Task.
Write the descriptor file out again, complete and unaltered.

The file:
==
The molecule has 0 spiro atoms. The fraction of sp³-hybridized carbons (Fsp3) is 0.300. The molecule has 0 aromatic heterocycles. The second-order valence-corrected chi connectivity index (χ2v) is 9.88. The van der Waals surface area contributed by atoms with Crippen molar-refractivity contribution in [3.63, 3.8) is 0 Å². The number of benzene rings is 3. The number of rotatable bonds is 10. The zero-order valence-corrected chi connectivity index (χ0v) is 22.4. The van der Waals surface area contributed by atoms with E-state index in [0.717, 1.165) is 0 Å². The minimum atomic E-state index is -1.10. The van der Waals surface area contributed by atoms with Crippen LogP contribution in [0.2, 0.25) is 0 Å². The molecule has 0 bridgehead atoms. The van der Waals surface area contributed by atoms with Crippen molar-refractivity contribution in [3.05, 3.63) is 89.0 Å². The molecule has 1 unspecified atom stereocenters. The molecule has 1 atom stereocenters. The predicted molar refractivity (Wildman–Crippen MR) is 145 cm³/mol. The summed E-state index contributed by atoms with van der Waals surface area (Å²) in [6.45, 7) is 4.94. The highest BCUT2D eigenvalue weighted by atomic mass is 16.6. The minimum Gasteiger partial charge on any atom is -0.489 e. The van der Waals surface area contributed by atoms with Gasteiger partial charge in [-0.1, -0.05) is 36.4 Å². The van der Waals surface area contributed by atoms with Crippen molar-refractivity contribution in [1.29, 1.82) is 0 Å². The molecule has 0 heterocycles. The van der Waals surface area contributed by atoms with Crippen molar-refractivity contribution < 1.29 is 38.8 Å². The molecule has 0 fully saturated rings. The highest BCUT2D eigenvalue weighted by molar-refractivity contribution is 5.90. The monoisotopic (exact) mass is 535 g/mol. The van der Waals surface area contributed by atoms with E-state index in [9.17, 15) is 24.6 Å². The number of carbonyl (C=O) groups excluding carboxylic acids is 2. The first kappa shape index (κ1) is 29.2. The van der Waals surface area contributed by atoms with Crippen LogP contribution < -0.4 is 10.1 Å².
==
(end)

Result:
The molecule has 0 spiro atoms. The fraction of sp³-hybridized carbons (Fsp3) is 0.300. The molecule has 0 aromatic heterocycles. The second-order valence-corrected chi connectivity index (χ2v) is 9.88. The van der Waals surface area contributed by atoms with Crippen molar-refractivity contribution in [3.63, 3.8) is 0 Å². The number of benzene rings is 3. The number of rotatable bonds is 10. The zero-order valence-corrected chi connectivity index (χ0v) is 22.4. The van der Waals surface area contributed by atoms with E-state index in [0.717, 1.165) is 0 Å². The minimum atomic E-state index is -1.10. The van der Waals surface area contributed by atoms with Crippen LogP contribution in [0.2, 0.25) is 0 Å². The molecule has 0 bridgehead atoms. The van der Waals surface area contributed by atoms with Crippen molar-refractivity contribution in [3.05, 3.63) is 89.0 Å². The molecule has 1 unspecified atom stereocenters. The molecule has 1 atom stereocenters. The predicted molar refractivity (Wildman–Crippen MR) is 145 cm³/mol. The summed E-state index contributed by atoms with van der Waals surface area (Å²) in [6.45, 7) is 4.94. The highest BCUT2D eigenvalue weighted by atomic mass is 16.6. The minimum Gasteiger partial charge on any atom is -0.489 e. The van der Waals surface area contributed by atoms with Gasteiger partial charge in [-0.1, -0.05) is 36.4 Å². The van der Waals surface area contributed by atoms with Crippen molar-refractivity contribution in [1.29, 1.82) is 0 Å². The molecule has 0 heterocycles. The van der Waals surface area contributed by atoms with Crippen molar-refractivity contribution < 1.29 is 38.8 Å². The molecule has 0 fully saturated rings. The highest BCUT2D eigenvalue weighted by molar-refractivity contribution is 5.90. The monoisotopic (exact) mass is 535 g/mol. The van der Waals surface area contributed by atoms with E-state index in [9.17, 15) is 24.6 Å². The number of carbonyl (C=O) groups excluding carboxylic acids is 2. The first kappa shape index (κ1) is 29.2. The van der Waals surface area contributed by atoms with Crippen LogP contribution < -0.4 is 10.1 Å².